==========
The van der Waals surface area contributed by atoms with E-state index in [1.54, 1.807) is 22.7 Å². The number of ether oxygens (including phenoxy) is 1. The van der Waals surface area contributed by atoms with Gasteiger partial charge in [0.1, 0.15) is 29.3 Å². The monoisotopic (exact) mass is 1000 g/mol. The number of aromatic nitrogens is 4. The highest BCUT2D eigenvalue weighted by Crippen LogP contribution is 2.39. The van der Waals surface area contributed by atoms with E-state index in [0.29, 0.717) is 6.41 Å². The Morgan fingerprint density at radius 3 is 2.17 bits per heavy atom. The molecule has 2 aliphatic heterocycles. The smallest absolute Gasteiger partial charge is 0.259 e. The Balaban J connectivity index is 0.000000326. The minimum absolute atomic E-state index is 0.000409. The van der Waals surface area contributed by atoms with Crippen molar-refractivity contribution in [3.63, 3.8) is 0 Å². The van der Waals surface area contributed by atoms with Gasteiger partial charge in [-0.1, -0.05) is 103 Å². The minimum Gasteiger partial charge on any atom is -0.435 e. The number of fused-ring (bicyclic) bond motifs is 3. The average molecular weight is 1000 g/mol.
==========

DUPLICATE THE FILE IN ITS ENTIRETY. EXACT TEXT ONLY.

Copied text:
The van der Waals surface area contributed by atoms with E-state index in [1.54, 1.807) is 22.7 Å². The number of ether oxygens (including phenoxy) is 1. The van der Waals surface area contributed by atoms with Gasteiger partial charge in [0.1, 0.15) is 29.3 Å². The monoisotopic (exact) mass is 1000 g/mol. The number of aromatic nitrogens is 4. The highest BCUT2D eigenvalue weighted by Crippen LogP contribution is 2.39. The van der Waals surface area contributed by atoms with E-state index in [0.29, 0.717) is 6.41 Å². The Morgan fingerprint density at radius 3 is 2.17 bits per heavy atom. The molecule has 2 aliphatic heterocycles. The smallest absolute Gasteiger partial charge is 0.259 e. The Balaban J connectivity index is 0.000000326. The minimum absolute atomic E-state index is 0.000409. The van der Waals surface area contributed by atoms with Crippen molar-refractivity contribution in [3.63, 3.8) is 0 Å². The van der Waals surface area contributed by atoms with Gasteiger partial charge in [-0.1, -0.05) is 103 Å². The minimum Gasteiger partial charge on any atom is -0.435 e. The number of fused-ring (bicyclic) bond motifs is 3. The average molecular weight is 1000 g/mol.